All work and no play… We all know how that ends. Since you are already taking serial killer-obsessive notes, you need to keep it light with some extracurricular activities. I keep up with yoga and running, and I make one or two intense drawings or paintings or projects every year or so. I also continue to obsess over fashion and pop culture. I knit, too, which is very good for anxious hands when you need a study break. When all else fails, remember to relax and watch a movie or talk with friends (not about school) every now and then.

5. Befriend mnemonics.

Oh, mnemonics. The things medical school legends are made of.  I could go on and on. They really get you by. Especially the ones that you make up that are beyond ridiculous, you will remember them forever. To list a few classics off the top of my head:

SALFOPMS – Branches of the external carotid artery

NAVEL – Order of structures, lateral to medial, in the femoral triangle

VAN – Veins, Arteries, Nerve bundle under each rib

6. Surround yourself with supportive people.

This is kind of a given for any endeavor, but I think it’s a good thing to remind ourselves that we really can improve our chances for success with a strong support system. You need people who understand that you need to go into your self-imposed solitary confinement for studying a few times a year. People need to understand that you can’t just blow studying off for a day. You need friends who won’t take it personally when you disappear off the face of the earth during exam time, or that you can rarely make plans. You can’t be pressured to drink or party when you have work to do.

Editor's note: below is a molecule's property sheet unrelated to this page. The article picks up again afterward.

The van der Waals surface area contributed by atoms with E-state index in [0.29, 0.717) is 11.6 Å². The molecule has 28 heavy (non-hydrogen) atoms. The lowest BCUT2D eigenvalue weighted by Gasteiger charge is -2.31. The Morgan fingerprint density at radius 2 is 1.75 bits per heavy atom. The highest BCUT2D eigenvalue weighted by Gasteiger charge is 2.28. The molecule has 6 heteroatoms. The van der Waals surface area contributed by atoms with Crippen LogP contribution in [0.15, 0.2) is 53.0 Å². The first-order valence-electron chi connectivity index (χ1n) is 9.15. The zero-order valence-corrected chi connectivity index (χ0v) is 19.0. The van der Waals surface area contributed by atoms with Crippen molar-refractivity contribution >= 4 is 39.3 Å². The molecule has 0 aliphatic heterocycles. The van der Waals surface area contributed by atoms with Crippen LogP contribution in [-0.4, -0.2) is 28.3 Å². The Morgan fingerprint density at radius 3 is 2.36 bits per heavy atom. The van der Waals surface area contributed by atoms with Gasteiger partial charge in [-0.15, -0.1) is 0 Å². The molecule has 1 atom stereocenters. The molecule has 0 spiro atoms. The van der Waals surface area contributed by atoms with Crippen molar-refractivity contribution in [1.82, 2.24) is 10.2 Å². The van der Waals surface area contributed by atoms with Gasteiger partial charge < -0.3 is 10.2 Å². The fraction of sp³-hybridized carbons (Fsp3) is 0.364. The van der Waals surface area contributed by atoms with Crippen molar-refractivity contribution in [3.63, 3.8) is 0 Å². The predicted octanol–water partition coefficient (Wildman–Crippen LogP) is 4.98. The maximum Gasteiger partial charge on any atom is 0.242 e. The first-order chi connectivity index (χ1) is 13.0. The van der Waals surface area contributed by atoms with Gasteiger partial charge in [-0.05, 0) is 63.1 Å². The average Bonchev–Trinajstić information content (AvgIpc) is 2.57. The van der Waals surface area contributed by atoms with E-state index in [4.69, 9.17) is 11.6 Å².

7. Take care of yourself.

I know I always write this. I write it because it is the hardest thing to do. You are only as good and as able as you let yourself be. Try your hardest to eat right, sleep and manage your stress in healthy ways. Take it from me – I struggle with this to this very day. It’s so hard when you are putting everything you need to do first. You can’t do anything for long if you aren’t healthy and if you don’t have support.

8. Enjoy what you do.

It’s no more complicated than just that. Do what you love. Keep your passion and curiosity kindled. Find ways to keep yourself inspired. This is difficult, but necessary for you and to advance the different fields of science. What is science without questions?

9. Don’t be afraid to fail.

Yes, grades matter to a certain extent. But you can’t live and die by them. Do what you need to do to understand, and try your hardest. There is always help, no one wants you to fail (except the rare psycho competitive classmates, but ignore them). Yes you need to worry about grades and doing well, but if you try your hardest the grades and more importantly the understanding, will come.

That’s it for my science tips. I’ve loved the stuff since Dynamath and the school science fair. I’m consistently blown away and inspired by my peers, but I have also held my own staying true to my self and the above guidelines. Come join the dark side! Also, share your tips. As always, thanks for reading… And dropping science like Galileo dropped the orange! Seriously, listen to Beastie Boys “Sounds of Science” right now. Get excited.

Filed Under
 •  •